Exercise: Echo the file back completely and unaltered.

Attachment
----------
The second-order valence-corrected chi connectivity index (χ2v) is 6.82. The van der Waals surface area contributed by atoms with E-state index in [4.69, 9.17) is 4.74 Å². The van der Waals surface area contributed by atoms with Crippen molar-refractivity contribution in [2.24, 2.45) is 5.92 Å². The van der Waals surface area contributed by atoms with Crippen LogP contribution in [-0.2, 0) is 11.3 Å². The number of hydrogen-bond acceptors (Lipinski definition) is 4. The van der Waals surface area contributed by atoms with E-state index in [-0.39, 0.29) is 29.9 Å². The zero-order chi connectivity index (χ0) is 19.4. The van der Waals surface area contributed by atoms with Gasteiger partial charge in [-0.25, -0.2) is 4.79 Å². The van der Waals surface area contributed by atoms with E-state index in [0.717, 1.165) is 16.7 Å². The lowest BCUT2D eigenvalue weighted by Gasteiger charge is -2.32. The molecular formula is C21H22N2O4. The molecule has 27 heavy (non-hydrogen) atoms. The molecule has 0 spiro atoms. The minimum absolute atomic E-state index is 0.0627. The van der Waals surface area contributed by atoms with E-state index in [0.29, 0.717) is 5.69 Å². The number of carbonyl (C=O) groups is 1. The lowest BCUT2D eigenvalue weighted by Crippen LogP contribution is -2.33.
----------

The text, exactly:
The second-order valence-corrected chi connectivity index (χ2v) is 6.82. The van der Waals surface area contributed by atoms with E-state index in [4.69, 9.17) is 4.74 Å². The van der Waals surface area contributed by atoms with Crippen molar-refractivity contribution in [2.24, 2.45) is 5.92 Å². The van der Waals surface area contributed by atoms with Crippen LogP contribution in [-0.2, 0) is 11.3 Å². The number of hydrogen-bond acceptors (Lipinski definition) is 4. The van der Waals surface area contributed by atoms with E-state index in [-0.39, 0.29) is 29.9 Å². The zero-order chi connectivity index (χ0) is 19.4. The van der Waals surface area contributed by atoms with Gasteiger partial charge in [-0.25, -0.2) is 4.79 Å². The van der Waals surface area contributed by atoms with E-state index in [0.717, 1.165) is 16.7 Å². The lowest BCUT2D eigenvalue weighted by Gasteiger charge is -2.32. The molecular formula is C21H22N2O4. The molecule has 27 heavy (non-hydrogen) atoms. The molecule has 0 spiro atoms. The minimum absolute atomic E-state index is 0.0627. The van der Waals surface area contributed by atoms with E-state index in [0.29, 0.717) is 5.69 Å². The number of carbonyl (C=O) groups is 1. The lowest BCUT2D eigenvalue weighted by Crippen LogP contribution is -2.33.